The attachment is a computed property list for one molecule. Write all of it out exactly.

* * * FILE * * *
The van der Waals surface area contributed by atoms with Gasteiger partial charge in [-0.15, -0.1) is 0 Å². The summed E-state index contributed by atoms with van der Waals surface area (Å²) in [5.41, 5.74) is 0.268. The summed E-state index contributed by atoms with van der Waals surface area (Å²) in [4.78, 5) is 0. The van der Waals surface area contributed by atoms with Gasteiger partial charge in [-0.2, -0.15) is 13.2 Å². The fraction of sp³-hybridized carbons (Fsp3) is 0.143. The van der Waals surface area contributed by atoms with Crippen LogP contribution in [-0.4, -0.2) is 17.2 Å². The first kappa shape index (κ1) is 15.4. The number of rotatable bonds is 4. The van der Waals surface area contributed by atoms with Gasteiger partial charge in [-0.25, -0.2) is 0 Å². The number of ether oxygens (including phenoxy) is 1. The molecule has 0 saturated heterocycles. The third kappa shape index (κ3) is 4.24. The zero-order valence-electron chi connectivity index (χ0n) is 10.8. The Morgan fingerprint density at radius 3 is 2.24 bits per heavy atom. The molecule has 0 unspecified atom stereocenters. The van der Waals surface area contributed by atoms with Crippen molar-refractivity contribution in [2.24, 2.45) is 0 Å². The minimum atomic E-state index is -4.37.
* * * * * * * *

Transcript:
The van der Waals surface area contributed by atoms with Gasteiger partial charge in [-0.15, -0.1) is 0 Å². The summed E-state index contributed by atoms with van der Waals surface area (Å²) in [5.41, 5.74) is 0.268. The summed E-state index contributed by atoms with van der Waals surface area (Å²) in [4.78, 5) is 0. The van der Waals surface area contributed by atoms with Gasteiger partial charge in [-0.2, -0.15) is 13.2 Å². The fraction of sp³-hybridized carbons (Fsp3) is 0.143. The van der Waals surface area contributed by atoms with Crippen LogP contribution in [-0.4, -0.2) is 17.2 Å². The first kappa shape index (κ1) is 15.4. The number of rotatable bonds is 4. The van der Waals surface area contributed by atoms with Gasteiger partial charge in [-0.25, -0.2) is 0 Å². The number of ether oxygens (including phenoxy) is 1. The molecule has 0 saturated heterocycles. The third kappa shape index (κ3) is 4.24. The zero-order valence-electron chi connectivity index (χ0n) is 10.8. The Morgan fingerprint density at radius 3 is 2.24 bits per heavy atom. The molecule has 0 unspecified atom stereocenters. The van der Waals surface area contributed by atoms with Crippen molar-refractivity contribution in [2.24, 2.45) is 0 Å². The minimum atomic E-state index is -4.37.